Known as Itadori in its native Japan, it is a herbaceous perennial of the family Polygonacae - the knotweeds ("Poly " - many, "gony " - knee or joint)found on waste ground, riverbanks and on the sides of roads and railways. It is dioecious which means there are male and female flowers on separate plants. In fact the majority if not all of the plants outside their native Japan are female. So all must have been reproduced vegetatively either intentionally, when it was introduced originally in the mid-19th century as an ornamental, or accidently when it was dumped in transported soil or washed away in storms.
As a plant it is quite attractive with stems which are red-brown at the base and mottled green toward the tip, with bright green, heart-shaped, hairless leaves arranged alternately on the stem which zig-zags where they are present. When introduced as a garden plant, it was granted awards for being an excellent specimen, but soon lost favour when its thuggish behaviour was realised. The stems become woody as they mature, growing at a rate of 100 to 120mm per day and reaching up to 3 metres in height. There are nodes at intervals up their length, leading to comparisons with bamboo.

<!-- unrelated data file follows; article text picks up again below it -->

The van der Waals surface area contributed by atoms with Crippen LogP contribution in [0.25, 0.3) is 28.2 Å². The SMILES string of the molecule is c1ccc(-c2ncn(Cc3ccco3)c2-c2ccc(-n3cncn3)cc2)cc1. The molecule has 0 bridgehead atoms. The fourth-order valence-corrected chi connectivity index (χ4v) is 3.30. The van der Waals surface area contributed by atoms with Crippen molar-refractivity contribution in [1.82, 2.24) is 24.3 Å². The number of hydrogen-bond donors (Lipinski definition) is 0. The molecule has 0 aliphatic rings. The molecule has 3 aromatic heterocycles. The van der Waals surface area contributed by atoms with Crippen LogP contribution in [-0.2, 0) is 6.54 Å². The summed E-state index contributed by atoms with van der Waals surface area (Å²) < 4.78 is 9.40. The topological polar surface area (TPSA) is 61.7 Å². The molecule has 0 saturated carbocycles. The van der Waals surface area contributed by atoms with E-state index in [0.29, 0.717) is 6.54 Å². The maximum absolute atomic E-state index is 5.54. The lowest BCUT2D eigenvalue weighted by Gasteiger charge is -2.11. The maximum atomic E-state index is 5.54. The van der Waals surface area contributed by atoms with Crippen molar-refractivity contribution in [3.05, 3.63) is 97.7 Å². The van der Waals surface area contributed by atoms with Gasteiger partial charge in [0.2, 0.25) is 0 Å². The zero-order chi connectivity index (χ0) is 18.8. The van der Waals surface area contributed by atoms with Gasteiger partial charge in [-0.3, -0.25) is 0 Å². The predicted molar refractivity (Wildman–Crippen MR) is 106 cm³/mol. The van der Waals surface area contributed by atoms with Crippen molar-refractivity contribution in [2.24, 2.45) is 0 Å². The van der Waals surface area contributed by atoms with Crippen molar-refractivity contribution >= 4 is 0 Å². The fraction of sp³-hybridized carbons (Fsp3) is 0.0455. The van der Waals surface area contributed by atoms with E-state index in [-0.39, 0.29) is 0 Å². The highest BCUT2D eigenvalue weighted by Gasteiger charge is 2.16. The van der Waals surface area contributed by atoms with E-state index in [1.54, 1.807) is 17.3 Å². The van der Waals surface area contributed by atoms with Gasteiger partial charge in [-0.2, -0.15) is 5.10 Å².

Large stands are very dense excluding all other plants, so it is a threat to native plants. The extensive underground rhizome system can be to a depth of 3m, giving it great resistance to eradication. It is capable of spreading to an area the size of a tennis court in one year and the underground parts may be extending up to 7 metres beyond edges of the topgrowth - so any soil within this area could contain rhizomes and should not be spread elsewhere or taken off site. Estimates put the cost of removal at about £9 per square metre, including herbicides and landscaping, this can cause a decrease in the value of infested land. It is estimated that about £1.6 billion is spent annually in the UK on removing it. The site of the 2012 Olympics in London had quite a large infestation which had to be cleared along with many other contamination problems before construction began - at an estimated cost of £70 million.